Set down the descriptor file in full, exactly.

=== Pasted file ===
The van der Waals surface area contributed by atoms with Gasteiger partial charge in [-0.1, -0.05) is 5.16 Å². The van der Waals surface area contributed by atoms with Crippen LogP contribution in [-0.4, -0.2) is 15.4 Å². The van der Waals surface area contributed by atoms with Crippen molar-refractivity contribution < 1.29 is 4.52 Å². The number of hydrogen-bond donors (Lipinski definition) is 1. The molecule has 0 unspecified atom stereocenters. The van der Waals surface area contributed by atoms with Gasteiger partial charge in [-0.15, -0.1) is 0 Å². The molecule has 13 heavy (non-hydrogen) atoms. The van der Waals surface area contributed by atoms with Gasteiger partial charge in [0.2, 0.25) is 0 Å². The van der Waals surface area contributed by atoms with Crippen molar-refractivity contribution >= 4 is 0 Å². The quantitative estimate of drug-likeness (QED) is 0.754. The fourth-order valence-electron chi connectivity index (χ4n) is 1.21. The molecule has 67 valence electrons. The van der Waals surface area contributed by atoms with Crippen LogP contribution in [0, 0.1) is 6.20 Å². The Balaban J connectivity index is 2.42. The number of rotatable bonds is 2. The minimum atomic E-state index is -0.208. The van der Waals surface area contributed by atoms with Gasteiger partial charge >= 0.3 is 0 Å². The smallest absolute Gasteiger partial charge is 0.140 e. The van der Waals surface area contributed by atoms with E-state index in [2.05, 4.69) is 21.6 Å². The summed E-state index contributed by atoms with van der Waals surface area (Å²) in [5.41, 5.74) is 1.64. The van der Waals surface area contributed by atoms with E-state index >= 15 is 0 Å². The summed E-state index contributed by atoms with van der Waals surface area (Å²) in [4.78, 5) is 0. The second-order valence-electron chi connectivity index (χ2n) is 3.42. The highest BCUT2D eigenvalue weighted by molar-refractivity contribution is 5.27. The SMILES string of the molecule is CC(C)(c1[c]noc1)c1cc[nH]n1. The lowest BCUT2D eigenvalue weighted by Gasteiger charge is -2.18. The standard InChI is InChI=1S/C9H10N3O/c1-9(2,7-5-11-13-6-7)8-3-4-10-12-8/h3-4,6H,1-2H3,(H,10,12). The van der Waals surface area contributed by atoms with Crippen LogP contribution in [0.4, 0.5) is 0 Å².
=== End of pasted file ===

The van der Waals surface area contributed by atoms with Gasteiger partial charge in [-0.1, -0.05) is 5.16 Å². The van der Waals surface area contributed by atoms with Crippen LogP contribution in [-0.4, -0.2) is 15.4 Å². The van der Waals surface area contributed by atoms with Crippen molar-refractivity contribution < 1.29 is 4.52 Å². The number of hydrogen-bond donors (Lipinski definition) is 1. The molecule has 0 unspecified atom stereocenters. The van der Waals surface area contributed by atoms with Gasteiger partial charge in [-0.15, -0.1) is 0 Å². The molecule has 13 heavy (non-hydrogen) atoms. The van der Waals surface area contributed by atoms with Gasteiger partial charge in [0.2, 0.25) is 0 Å². The van der Waals surface area contributed by atoms with Crippen molar-refractivity contribution >= 4 is 0 Å². The quantitative estimate of drug-likeness (QED) is 0.754. The fourth-order valence-electron chi connectivity index (χ4n) is 1.21. The molecule has 67 valence electrons. The van der Waals surface area contributed by atoms with Crippen LogP contribution in [0, 0.1) is 6.20 Å². The Balaban J connectivity index is 2.42. The number of rotatable bonds is 2. The minimum atomic E-state index is -0.208. The van der Waals surface area contributed by atoms with Gasteiger partial charge >= 0.3 is 0 Å². The smallest absolute Gasteiger partial charge is 0.140 e. The van der Waals surface area contributed by atoms with E-state index in [2.05, 4.69) is 21.6 Å². The summed E-state index contributed by atoms with van der Waals surface area (Å²) in [5.41, 5.74) is 1.64. The van der Waals surface area contributed by atoms with E-state index >= 15 is 0 Å². The summed E-state index contributed by atoms with van der Waals surface area (Å²) in [4.78, 5) is 0. The second-order valence-electron chi connectivity index (χ2n) is 3.42. The highest BCUT2D eigenvalue weighted by molar-refractivity contribution is 5.27. The SMILES string of the molecule is CC(C)(c1[c]noc1)c1cc[nH]n1. The lowest BCUT2D eigenvalue weighted by Gasteiger charge is -2.18. The standard InChI is InChI=1S/C9H10N3O/c1-9(2,7-5-11-13-6-7)8-3-4-10-12-8/h3-4,6H,1-2H3,(H,10,12). The van der Waals surface area contributed by atoms with Crippen LogP contribution in [0.4, 0.5) is 0 Å².